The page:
October 3, 2017

The USDA Forest Service, Forest Health Protection in coordination with the Santa Fe Botanical Garden are monitoring for exotic, invasive insects that may pose a risk to the health of our urban and native forests.

Three sets of 4-cup Lindgren funnel traps baited either with alpha-pinene, high-release ethanol, or querciverol were established at the Santa Fe Botanical Garden in June 2017.  The traps were sampled approximately every three weeks until September 2017.

The querciverol trap caught no significant bark or ambrosia beetles.  This bait is fairly specific for ambrosia beetles in the genus Euwallacea spp., which commonly attack various hardwood species.  Two Euwallacea species are currently injuring and killing trees in Southern California.  The trap baited with alpha-pinene, a commonly volatile component in pine resin, caught no exotic bark or ambrosia beetles.

The ethanol trap caught the exotic bark beetle, the banded elm bark beetle, Scolytus shevyrewi.  The beetle was collected in two different sampling periods during the summer.  This species has previously been collected in New Mexico in Clovis, Santa Fe, Abiquiu, and Los Alamos according to previous collection records.  The banded elm bark beetle has been collected numerous times throughout the U.S. and previous trapping efforts have also collected this beetle in traps baited with ethanol only.  The beetle prefers to attack and kill stressed or weakened Siberian elm, but this beetle will also attack American elm. The native distribution of the beetle spans Northern China, Mongolia, Korea, Russia, Kazakhstan, Uzbekistan, Kyrgyzstan, Turkmenistan, and Tajikistan.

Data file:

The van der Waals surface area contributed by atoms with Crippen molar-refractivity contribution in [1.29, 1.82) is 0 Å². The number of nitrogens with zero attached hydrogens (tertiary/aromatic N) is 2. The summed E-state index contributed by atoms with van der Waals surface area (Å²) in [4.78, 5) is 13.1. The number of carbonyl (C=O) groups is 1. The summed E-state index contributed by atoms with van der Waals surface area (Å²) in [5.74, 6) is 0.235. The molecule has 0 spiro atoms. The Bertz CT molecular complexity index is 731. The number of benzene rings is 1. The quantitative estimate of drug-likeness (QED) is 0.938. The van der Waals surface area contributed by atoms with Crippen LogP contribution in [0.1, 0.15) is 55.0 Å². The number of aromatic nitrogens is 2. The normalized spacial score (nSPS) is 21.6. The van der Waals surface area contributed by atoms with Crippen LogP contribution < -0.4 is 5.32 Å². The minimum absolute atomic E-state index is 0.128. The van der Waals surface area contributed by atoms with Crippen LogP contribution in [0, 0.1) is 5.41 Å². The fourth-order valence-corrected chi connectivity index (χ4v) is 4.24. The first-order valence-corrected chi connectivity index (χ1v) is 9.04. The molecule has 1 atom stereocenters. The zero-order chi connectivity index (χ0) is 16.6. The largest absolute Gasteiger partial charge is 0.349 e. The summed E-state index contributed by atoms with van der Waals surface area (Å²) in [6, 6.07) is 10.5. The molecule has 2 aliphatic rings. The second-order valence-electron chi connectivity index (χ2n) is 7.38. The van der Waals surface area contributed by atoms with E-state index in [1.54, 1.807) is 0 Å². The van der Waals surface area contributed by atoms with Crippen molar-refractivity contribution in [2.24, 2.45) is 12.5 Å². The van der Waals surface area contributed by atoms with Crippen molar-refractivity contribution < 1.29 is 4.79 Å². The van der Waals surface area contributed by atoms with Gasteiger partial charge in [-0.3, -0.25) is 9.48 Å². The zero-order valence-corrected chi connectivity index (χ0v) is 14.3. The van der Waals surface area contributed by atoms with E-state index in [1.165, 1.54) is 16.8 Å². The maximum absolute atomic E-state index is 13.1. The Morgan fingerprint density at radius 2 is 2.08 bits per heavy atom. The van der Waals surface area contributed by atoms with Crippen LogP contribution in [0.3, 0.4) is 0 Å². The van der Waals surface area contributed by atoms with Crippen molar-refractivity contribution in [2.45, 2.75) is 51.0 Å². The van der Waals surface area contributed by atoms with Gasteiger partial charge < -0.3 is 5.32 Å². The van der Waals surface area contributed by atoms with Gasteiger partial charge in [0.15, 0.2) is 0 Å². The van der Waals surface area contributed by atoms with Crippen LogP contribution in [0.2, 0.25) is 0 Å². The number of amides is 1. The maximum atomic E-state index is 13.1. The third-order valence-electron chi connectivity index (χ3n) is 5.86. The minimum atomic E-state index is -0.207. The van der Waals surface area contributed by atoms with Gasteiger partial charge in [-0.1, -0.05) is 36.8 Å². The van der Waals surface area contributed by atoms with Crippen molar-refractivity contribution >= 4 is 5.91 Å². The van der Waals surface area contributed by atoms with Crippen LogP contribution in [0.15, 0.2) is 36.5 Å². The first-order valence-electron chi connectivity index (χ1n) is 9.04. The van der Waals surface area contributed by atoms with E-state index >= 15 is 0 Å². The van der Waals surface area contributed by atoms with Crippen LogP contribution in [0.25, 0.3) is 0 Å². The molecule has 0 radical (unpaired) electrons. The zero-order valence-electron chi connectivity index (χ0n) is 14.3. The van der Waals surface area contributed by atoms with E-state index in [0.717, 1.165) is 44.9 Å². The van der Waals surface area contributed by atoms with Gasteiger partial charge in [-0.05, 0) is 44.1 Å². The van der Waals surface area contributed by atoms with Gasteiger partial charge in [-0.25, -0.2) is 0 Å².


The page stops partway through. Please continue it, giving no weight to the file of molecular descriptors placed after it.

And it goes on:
Banded elm bark beetle adult: Adults commonly have a stripe coloration, “band,” across the forewings and the ventral spine (arrow) is more posterior and more broadly conical than the European elm bark beetle, which is the primary vector of Dutch elm disease.

For more information, contact Tom W. Coleman, twcoleman@fs.fed.us